• Portable room heaters
  • Air conditioners
  • Dehumidifiers
  • Humidifiers
Other Items & Services
    Expendable medical supplies; for example, incontinence pads, elastic stockings, and catheters.

    The cost of a service animal including food, licenses, and veterinary services.

An exercise bicycle or other device you use for physical fitness, unless verified as necessary by your physician.

Health insurance premiums.

Plans to Achieve Self-Support (PASS) (SSDI and SSI eligible)

How can a PASS help you?

A PASS allows you to set aside other income besides your Supplemental Security Income (SSI) and/or resources for a specified period of time so that you may pursue a work goal that will reduce or eliminate the SSI or Social Security Disability Insurance (SSDI) benefits you currently receive. For example, if you receive SSDI, wages, or other income, you could set aside some of that money to pay expenses for education, vocational training, or starting a business as long as the expenses are related to achieving your work goal.

We do not count the income that you set aside under your PASS when we figure your SSI payment amount. We do not count the resources that you set aside under your PASS when we determine your initial and continuing eligibility for SSI.

A PASS can help you establish or maintain SSI eligibility and may increase your SSI payment amount. For example, if you receive $800 per month in SSDI, you have too much income to be eligible for SSI. But if you otherwise qualify for SSI and have a work goal, you could use some of your SSDI to pay for PASS expenses to help you reach your work goal. Because we would not count the portion of your SSDI you are using toward your PASS, this could reduce your countable income enough so you could be eligible for SSI.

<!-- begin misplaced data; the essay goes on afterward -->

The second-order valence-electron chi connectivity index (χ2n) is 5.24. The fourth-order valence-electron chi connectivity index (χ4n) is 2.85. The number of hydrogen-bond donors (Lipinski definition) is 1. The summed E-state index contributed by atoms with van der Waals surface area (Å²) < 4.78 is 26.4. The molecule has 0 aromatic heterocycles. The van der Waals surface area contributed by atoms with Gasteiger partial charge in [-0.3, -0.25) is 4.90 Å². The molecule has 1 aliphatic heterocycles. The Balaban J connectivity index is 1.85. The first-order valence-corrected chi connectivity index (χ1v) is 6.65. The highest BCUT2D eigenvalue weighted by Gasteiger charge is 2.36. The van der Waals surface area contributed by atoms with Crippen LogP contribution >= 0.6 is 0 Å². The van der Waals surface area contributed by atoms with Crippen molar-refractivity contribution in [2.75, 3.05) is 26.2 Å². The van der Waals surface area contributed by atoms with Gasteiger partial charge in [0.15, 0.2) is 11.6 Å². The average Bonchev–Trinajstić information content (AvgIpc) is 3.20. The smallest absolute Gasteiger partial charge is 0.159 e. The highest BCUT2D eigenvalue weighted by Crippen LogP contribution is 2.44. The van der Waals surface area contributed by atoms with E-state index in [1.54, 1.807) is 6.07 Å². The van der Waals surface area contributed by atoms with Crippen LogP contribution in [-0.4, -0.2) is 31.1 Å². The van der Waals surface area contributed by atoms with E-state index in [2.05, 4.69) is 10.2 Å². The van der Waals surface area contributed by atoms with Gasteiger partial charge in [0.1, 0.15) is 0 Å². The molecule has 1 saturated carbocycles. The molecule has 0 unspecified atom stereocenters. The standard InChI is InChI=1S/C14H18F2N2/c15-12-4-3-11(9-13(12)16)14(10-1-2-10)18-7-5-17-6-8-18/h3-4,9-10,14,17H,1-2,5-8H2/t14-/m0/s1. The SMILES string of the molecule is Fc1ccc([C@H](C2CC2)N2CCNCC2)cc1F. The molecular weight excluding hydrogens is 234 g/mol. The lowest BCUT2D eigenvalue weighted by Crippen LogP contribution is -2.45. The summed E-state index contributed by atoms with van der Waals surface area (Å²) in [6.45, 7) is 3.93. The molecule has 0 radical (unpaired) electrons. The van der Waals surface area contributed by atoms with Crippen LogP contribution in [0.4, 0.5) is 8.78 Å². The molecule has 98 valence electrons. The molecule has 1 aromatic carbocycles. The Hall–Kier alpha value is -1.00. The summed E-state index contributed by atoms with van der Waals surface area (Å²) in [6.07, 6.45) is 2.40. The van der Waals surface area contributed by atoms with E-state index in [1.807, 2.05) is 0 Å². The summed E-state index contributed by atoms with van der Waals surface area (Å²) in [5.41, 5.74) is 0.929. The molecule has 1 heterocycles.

In addition, other agencies may not count income that SSA has excluded for a PASS when they determine your eligibility for housing assistance or the Supplemental Nutrition assistance Program (food stamps).

Who can have a PASS?

If you receive SSI or could qualify for SSI after setting aside income or resources so that you may pursue a work goal, you could benefit from a PASS.

What are the requirements for a PASS?

Your Pass must:

  • Be designed especially for you;

  • Be in writing. We prefer that you use our form, the SSA-545-BK. . You can get copies of the PASS form, SSA-545-BK, at your local office, from any PASS Expert, or from our website at www.socialsecurity.gov/online/ssa-545.html;

  • Have a specific work goal that you are capable of performing;

  • Have a specific timeframe for reaching your goal;

  • Show what income you receive (other than your SSI payments) and/or resources you have that you will use to reach your goal;

  • Show how you will use your income and resources to reach your work goal;

  • Show how the money you set aside will be kept separate from other funds;

  • Be approved by us; and

  • Be reviewed periodically by us to assure your plan is actually helping you make progress towards your work goal.

Who Can Help You Set Up a Plan to Achieve Self-Support (PASS)? (SSDI and SSI eligible)

Anyone may help you with your PASS; for example, vocational counselors, social workers, benefit specialists or employers. We will evaluate the plan and decide if it is acceptable. We can also help you put your plans in writing.

SSA has specially-trained employees (PASS Specialists) that work with the PASS program. When you submit a written PASS proposal to a PASS Specialist, he or she will review it to:

  • Make sure the work goal is reasonable;

  • Make sure that you need the items and services listed on the PASS application to reach the work goal;

  • Make sure the expenses are reasonably priced; and

  • Work with you to make any needed changes.
The following Internet site provides a map that you can use to locate the PASS Cadre for your area. www.socialsecurity.gov/disabilityresearch/wi/passcadre.htm.

 

Where can you get more information about a PASS?

You can get a PASS Specialist’s telephone number by calling our toll-free number 1-800-772-1213
between 7 a.m. and 7 p.m. Monday through Friday or visit our website at: www.socialsecurity.gov/disabilityresearch/wi/passcadre.htm.